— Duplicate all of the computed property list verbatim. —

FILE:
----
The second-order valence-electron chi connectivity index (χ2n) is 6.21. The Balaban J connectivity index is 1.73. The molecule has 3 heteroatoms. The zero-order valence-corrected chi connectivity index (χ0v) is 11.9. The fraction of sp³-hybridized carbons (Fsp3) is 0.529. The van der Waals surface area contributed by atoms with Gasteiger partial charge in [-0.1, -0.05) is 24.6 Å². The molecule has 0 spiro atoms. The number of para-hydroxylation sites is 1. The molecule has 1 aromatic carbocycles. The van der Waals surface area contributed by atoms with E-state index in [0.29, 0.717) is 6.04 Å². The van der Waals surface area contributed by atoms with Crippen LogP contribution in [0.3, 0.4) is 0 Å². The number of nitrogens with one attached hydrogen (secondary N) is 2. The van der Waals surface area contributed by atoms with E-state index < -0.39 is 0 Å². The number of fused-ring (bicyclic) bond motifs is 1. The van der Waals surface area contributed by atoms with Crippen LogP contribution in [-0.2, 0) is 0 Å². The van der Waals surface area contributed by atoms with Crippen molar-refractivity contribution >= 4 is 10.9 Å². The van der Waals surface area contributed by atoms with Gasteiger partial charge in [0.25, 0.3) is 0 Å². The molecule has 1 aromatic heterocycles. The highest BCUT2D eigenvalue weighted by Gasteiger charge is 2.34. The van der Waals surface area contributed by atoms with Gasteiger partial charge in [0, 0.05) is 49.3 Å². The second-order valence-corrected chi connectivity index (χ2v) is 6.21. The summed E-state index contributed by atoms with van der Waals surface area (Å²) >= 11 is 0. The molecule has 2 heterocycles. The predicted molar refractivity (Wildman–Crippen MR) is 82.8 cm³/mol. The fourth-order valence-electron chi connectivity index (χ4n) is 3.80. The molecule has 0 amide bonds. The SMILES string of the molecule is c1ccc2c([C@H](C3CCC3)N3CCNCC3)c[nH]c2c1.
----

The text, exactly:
The second-order valence-electron chi connectivity index (χ2n) is 6.21. The Balaban J connectivity index is 1.73. The molecule has 3 heteroatoms. The zero-order valence-corrected chi connectivity index (χ0v) is 11.9. The fraction of sp³-hybridized carbons (Fsp3) is 0.529. The van der Waals surface area contributed by atoms with Gasteiger partial charge in [-0.1, -0.05) is 24.6 Å². The molecule has 0 spiro atoms. The number of para-hydroxylation sites is 1. The molecule has 1 aromatic carbocycles. The van der Waals surface area contributed by atoms with E-state index in [0.29, 0.717) is 6.04 Å². The van der Waals surface area contributed by atoms with Crippen LogP contribution in [0.3, 0.4) is 0 Å². The number of nitrogens with one attached hydrogen (secondary N) is 2. The van der Waals surface area contributed by atoms with E-state index < -0.39 is 0 Å². The number of fused-ring (bicyclic) bond motifs is 1. The van der Waals surface area contributed by atoms with Crippen LogP contribution in [-0.2, 0) is 0 Å². The van der Waals surface area contributed by atoms with Crippen molar-refractivity contribution >= 4 is 10.9 Å². The van der Waals surface area contributed by atoms with Gasteiger partial charge in [0.25, 0.3) is 0 Å². The molecule has 1 aromatic heterocycles. The highest BCUT2D eigenvalue weighted by Gasteiger charge is 2.34. The van der Waals surface area contributed by atoms with Gasteiger partial charge in [0, 0.05) is 49.3 Å². The second-order valence-corrected chi connectivity index (χ2v) is 6.21. The summed E-state index contributed by atoms with van der Waals surface area (Å²) >= 11 is 0. The molecule has 2 heterocycles. The predicted molar refractivity (Wildman–Crippen MR) is 82.8 cm³/mol. The fourth-order valence-electron chi connectivity index (χ4n) is 3.80. The molecule has 0 amide bonds. The SMILES string of the molecule is c1ccc2c([C@H](C3CCC3)N3CCNCC3)c[nH]c2c1.